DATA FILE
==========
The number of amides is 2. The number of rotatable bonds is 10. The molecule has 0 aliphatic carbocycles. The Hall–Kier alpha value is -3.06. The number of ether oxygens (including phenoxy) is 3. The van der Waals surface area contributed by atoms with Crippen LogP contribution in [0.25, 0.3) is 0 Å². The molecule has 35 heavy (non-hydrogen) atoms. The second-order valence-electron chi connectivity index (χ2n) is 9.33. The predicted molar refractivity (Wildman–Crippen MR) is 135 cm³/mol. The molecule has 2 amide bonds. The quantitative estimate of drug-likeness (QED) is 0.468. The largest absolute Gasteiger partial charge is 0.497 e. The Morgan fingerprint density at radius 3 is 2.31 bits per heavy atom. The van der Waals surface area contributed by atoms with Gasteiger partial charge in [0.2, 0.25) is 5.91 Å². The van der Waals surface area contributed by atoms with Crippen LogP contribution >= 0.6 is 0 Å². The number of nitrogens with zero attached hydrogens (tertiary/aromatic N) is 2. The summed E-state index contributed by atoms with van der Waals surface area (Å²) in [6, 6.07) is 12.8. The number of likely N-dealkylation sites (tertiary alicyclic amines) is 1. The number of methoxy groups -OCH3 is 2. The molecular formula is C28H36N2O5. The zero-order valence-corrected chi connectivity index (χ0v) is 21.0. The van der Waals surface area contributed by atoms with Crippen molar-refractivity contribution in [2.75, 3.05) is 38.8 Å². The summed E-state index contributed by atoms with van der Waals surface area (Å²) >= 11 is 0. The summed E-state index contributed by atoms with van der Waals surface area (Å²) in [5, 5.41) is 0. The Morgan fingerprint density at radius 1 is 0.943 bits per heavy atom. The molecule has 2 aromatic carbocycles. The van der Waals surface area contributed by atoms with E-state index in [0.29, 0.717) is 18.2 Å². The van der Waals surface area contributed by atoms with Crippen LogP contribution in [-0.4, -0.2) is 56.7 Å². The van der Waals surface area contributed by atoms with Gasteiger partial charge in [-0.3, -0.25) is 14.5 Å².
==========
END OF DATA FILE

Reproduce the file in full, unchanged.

The number of amides is 2. The number of rotatable bonds is 10. The molecule has 0 aliphatic carbocycles. The Hall–Kier alpha value is -3.06. The number of ether oxygens (including phenoxy) is 3. The van der Waals surface area contributed by atoms with Crippen LogP contribution in [0.25, 0.3) is 0 Å². The molecule has 35 heavy (non-hydrogen) atoms. The second-order valence-electron chi connectivity index (χ2n) is 9.33. The predicted molar refractivity (Wildman–Crippen MR) is 135 cm³/mol. The molecule has 2 amide bonds. The quantitative estimate of drug-likeness (QED) is 0.468. The largest absolute Gasteiger partial charge is 0.497 e. The Morgan fingerprint density at radius 3 is 2.31 bits per heavy atom. The van der Waals surface area contributed by atoms with Gasteiger partial charge in [0.2, 0.25) is 5.91 Å². The van der Waals surface area contributed by atoms with Crippen LogP contribution >= 0.6 is 0 Å². The number of nitrogens with zero attached hydrogens (tertiary/aromatic N) is 2. The summed E-state index contributed by atoms with van der Waals surface area (Å²) in [6, 6.07) is 12.8. The number of likely N-dealkylation sites (tertiary alicyclic amines) is 1. The number of methoxy groups -OCH3 is 2. The molecular formula is C28H36N2O5. The zero-order valence-corrected chi connectivity index (χ0v) is 21.0. The van der Waals surface area contributed by atoms with Crippen molar-refractivity contribution in [2.75, 3.05) is 38.8 Å². The summed E-state index contributed by atoms with van der Waals surface area (Å²) >= 11 is 0. The summed E-state index contributed by atoms with van der Waals surface area (Å²) in [5, 5.41) is 0. The Morgan fingerprint density at radius 1 is 0.943 bits per heavy atom. The molecule has 2 aromatic carbocycles. The van der Waals surface area contributed by atoms with E-state index in [0.29, 0.717) is 18.2 Å². The van der Waals surface area contributed by atoms with Crippen LogP contribution in [-0.4, -0.2) is 56.7 Å². The van der Waals surface area contributed by atoms with Gasteiger partial charge in [-0.3, -0.25) is 14.5 Å².